Thursday 20 April 2023

Recipe Test Simnel Cake

 Here is another Victorian Recipe Test by VSA member Marian Gibbard.


The Victorian Society of Alberta

Recipe Test:    Mrs.Crocombe’s Simnel Cake 

From:    English Heritage - The Victorian Way YouTube channel
Link:    English Heritage. (2023, April 4). How to Make Simnel Cake - The Victorian Way

When the link to this video was posted to the VSA Facebook page just before Easter, I thought it would be the perfect dessert for my holiday dinner. But then someone mentioned cheesecake and lemons and raspberries, and suddenly Simnel Cake turned into a ‘next weekend’ project.  And now, here we are at next weekend already.

Mrs Crocombe as depicted by Kathy Hipperson on English Heritage’s The Victorian Way YouTube channel is absolutely my favourite Victorian cook.  The humour is subtle, the educational details extensive without being oppressive, the attention to detail exceptional, and the recipes tantalising. I’d definitely recommend the channel to anyone interested in Victorian food or life ‘below the stairs’ on a Victorian estate.

I had most of the ingredients for the Simnel Cake in my kitchen already, other than the candied citron peel and candied lemon peel.  Since I wasn’t able to find either of them in any of the stores I visited while doing my last minute shopping, I substituted some fruitcake fruit that I had leftover from making Christmas cakes a few years ago. By carefully picking out only the paler coloured bits from the mixed fruit, I think I succeeded in getting mostly lemon peel and citron for my cake.  Mrs Crocombe tells us that we can use currants or sultanas and milk rather than brandy if we prefer,  so I used sultanas since my currant jar was empty, and milk since there was no brandy in the cupboard. Only having large eggs in the fridge, I used only 2 instead of Mrs C’s 3 small ones.

The instructions provided are straightforward, and easy to follow.  Mrs Crocombe doesn’t actually tell us what size of pan she uses, but thanks to technology and instant replays I guessed that my largest fruitcake pan (8” diameter x 3” deep) would be about the right size - a springform and would probably also work well.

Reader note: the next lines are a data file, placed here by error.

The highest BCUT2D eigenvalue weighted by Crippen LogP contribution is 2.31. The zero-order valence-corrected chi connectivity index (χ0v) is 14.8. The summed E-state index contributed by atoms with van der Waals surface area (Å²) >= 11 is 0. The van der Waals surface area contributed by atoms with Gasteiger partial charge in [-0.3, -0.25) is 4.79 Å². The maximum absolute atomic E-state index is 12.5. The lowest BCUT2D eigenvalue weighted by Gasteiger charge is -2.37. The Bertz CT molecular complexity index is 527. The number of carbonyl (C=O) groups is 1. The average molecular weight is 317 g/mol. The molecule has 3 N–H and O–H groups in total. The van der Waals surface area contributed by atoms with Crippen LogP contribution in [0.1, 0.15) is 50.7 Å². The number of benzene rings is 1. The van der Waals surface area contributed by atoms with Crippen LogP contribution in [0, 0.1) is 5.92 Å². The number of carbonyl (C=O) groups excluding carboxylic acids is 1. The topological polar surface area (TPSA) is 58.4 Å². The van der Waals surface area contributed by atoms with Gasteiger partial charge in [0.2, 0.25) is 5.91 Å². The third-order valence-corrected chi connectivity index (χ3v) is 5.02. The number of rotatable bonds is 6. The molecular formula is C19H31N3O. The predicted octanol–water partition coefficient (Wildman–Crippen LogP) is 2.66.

The cake smelled wonderful as it was baking.  Everyone passing through the kitchen commented on it. Just the smell was enough to make me feel that this would be a successful trial. About 1 hr 20 min into the baking time, I noticed that the top of the cake was already fairly brown, so I laid a square of parchment paper over top to hopefully help control it.  I think it helped, but the cake was still quite dark by the time it was done.  At 2.5 hrs the cake tested done, smelled delightful, but was just beginning to blacken a bit around the edges. Hoping for the best, I turned it out to cool.




The almond paste I was using for the top of the cake was softer than it should have been - it was leftover from another baking experiment and had a bit of orange juice added to it, which made for a lovely flavour, but a softer and stickier paste which was difficult to roll out and shape nicely. Fortunately, the cake wasn’t being judged on its artistic merits, so I just pressed the almond paste into place and sprinkled it liberally with icing sugar.





The finished cake is quite dense, and mine had quite a heavy crust, so a sharp knife is definitely needed for cutting.  Its a rich cake, somewhat reminiscent of a good fruit cake (or Christmas cake, or wedding cake) but a less intense flavour.  I definitely prefer the Simnel cake to the others. I’d recommend that you keep the pieces on the smallish side, and as Mrs Crocombe says, it is rather good with a cup of tea.

This is definitely on the list of things that will be made again.



Notes for next time:

Pan size: 8” diameter x 3” deep seems to work well.

Consider how best to reduce excess browning -

    - line the pan with paper, like you do for Christmas cake,

    - check about 1 hr into cooking time for colour - cover if necessary,

    - possibly reduce cooking temperature to 325 F from 350 F

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